Book Review: Tindell Baldwin’s Popular

Tindell Baldwin I would say is quite brave to share her story. It’s not easy to open up about past mistakes and really share your heart with people, so they gain insight into how badly mistakes can rattle our life. Considering her target are teens I think she expresses herself very well. I can imagine that her story will impact many teens and help even those who have made mistakes and may feel bogged down by them. That was honestly my favorite thing about Baldwin, she doesn’t just focus on the people who haven’t made mistakes yet, because she knows how it feels to have a message prepared for prevention,  but not one that gives hope to those who have already messed up.

Summary: Tindell grew up in a fairly normal family. She was one of the middle children with three other brothers, and a mom and dad. The biggest thing her family would have to work to fight for was her mother who had a chronicle illness. Despite Tindell’s normal upbringing and that she had no signs of being of the statistics she somehow found herself drawn to the world of being popular. To be popular though it requires sometimes sacrificing attributes of yourself that will hurt to miss later on. She began drinking and using drugs to fit in, and when it came to boys she felt an ever present want to have to sex to connect to the idea of love.

Characters: As with most books, I’m just not a fan of writing in past tense. The characters fall a little flat despite everyone in the story being real people. They would be a lot more alive and impacting if they were told as if they things they were doing were happening in the now. Tindell though I believe will be an easy to relate to person for most teenage girls. She struggles with most girls do even if they deny it. On some level all girls want to fit in somewhere and be accepted. I think she has a little wrong about the girl she talks about in novel named, Inker though. She said that she envied Inker because she believed she had something she didn’t have as a child, which was an identity that didn’t look to please others in the popular crowd. I am someone who might have been more like the oddball girl who liked to read as Inker was though, and I can say that just because I wasn’t conforming to the popular crowd didn’t mean I struggled to not have some sort of identity that didn’t always mesh with where I should have had my identity in Christ.

Writing: As said earlier, the writing is very past tense, which for me was difficult to read because it doesn’t involve the reader in the action is much. I get she was writing in past tense though to lead into points at various points during each chapter though. I just felt it could have been better tied together with the points and story by carrying it all the way through with more action involvement.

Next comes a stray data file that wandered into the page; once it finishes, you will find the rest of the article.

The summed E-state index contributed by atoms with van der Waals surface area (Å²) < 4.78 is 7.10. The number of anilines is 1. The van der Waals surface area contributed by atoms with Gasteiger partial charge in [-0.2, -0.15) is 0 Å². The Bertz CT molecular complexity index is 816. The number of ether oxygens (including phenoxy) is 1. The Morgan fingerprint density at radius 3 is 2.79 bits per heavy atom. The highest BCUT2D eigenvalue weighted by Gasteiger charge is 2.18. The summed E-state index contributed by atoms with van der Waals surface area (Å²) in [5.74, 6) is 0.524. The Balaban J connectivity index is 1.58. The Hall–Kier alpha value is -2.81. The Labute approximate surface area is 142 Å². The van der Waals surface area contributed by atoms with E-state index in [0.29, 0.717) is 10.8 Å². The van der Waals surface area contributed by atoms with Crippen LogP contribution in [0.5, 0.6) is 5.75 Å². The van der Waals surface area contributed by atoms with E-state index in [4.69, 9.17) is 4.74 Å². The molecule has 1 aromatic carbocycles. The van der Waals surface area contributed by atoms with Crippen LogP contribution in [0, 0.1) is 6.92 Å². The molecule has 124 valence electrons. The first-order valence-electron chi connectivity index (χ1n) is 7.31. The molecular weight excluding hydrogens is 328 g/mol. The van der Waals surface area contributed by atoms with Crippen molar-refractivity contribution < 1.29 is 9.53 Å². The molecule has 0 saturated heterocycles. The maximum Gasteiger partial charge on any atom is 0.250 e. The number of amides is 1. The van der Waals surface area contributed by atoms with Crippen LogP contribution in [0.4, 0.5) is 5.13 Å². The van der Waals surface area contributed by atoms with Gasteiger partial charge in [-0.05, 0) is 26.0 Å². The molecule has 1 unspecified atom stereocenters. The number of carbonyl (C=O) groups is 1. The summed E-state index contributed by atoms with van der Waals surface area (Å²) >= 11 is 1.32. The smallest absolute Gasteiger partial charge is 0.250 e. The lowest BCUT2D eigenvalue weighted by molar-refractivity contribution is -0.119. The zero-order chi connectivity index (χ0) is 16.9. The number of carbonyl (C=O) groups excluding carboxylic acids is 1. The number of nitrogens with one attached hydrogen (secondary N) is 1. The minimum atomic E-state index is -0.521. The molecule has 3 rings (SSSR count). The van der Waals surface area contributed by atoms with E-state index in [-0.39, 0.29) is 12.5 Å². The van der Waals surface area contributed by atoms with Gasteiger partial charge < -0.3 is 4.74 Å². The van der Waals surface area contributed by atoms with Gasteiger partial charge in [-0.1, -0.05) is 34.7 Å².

Plot: The basics of the book is to give teenage girls a person to identify with, and hopefully keep them from making the same mistakes or give hope to ones who have. I loved some of Baldwin’s insights into life. She seems like a really intelligent female writer who didn’t just set out to write a book and make it very bland as far as the message. She really tries to fuse into the emotions that wreaked havoc on her life after bad decisions, but also the hope she found in God once she became more involved in her faith. I believe that my favorite insight is why God gives us the chances he does despite our constant sinning, and she compares it to how humans don’t get frustrated at a dog’s inability to not talk because he can’t. Read the book, she says it more catchy than I can.

Popular is a lot better than I expected. Some books trying to reach out to teen girls just feel flat and not like they have passion for the actual person they are speaking to. Baldwin though just wants to share her life experience, which she knows isn’t anything too out of the ordinary, but she wants to share how it can negatively impact you as a female if you do make those choices because she feels that part of the subjects of drinking, drugs and sex is being left in telling teen girls. She also goes over the frustration of being a woman, but also the things to be thankful for regarding the fact that you are a woman. I have often struggled with the fact that I feel I was dealt a bad card in being born a woman, but I loved her passages from the Bible and the hope she gives to women on how only women have specific inner and outer beauty qualities only females can have.

Rating 8 of 10.

This book was provided by Tyndale in exchange for a review.

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